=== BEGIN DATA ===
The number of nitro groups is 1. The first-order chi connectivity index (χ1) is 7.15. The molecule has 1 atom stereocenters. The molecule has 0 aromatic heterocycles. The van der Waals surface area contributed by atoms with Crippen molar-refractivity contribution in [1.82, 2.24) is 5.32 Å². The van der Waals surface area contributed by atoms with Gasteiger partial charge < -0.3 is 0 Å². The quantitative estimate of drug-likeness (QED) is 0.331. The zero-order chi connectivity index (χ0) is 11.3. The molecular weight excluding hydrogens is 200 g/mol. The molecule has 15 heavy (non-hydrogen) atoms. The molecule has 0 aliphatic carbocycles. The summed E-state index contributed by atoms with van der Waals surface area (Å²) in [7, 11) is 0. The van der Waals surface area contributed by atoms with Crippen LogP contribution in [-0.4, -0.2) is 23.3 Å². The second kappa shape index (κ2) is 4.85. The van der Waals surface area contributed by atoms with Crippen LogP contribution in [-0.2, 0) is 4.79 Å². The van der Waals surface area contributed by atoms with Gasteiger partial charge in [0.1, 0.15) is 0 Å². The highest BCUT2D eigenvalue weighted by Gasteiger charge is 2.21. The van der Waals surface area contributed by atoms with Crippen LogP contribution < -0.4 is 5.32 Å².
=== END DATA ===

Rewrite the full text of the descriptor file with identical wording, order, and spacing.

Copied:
The number of nitro groups is 1. The first-order chi connectivity index (χ1) is 7.15. The molecule has 1 atom stereocenters. The molecule has 0 aromatic heterocycles. The van der Waals surface area contributed by atoms with Crippen molar-refractivity contribution in [1.82, 2.24) is 5.32 Å². The van der Waals surface area contributed by atoms with Gasteiger partial charge < -0.3 is 0 Å². The quantitative estimate of drug-likeness (QED) is 0.331. The zero-order chi connectivity index (χ0) is 11.3. The molecular weight excluding hydrogens is 200 g/mol. The molecule has 15 heavy (non-hydrogen) atoms. The molecule has 0 aliphatic carbocycles. The summed E-state index contributed by atoms with van der Waals surface area (Å²) in [7, 11) is 0. The van der Waals surface area contributed by atoms with Crippen LogP contribution in [-0.4, -0.2) is 23.3 Å². The second kappa shape index (κ2) is 4.85. The van der Waals surface area contributed by atoms with Crippen LogP contribution in [-0.2, 0) is 4.79 Å². The van der Waals surface area contributed by atoms with Gasteiger partial charge in [0.1, 0.15) is 0 Å². The highest BCUT2D eigenvalue weighted by Gasteiger charge is 2.21. The van der Waals surface area contributed by atoms with Crippen LogP contribution < -0.4 is 5.32 Å².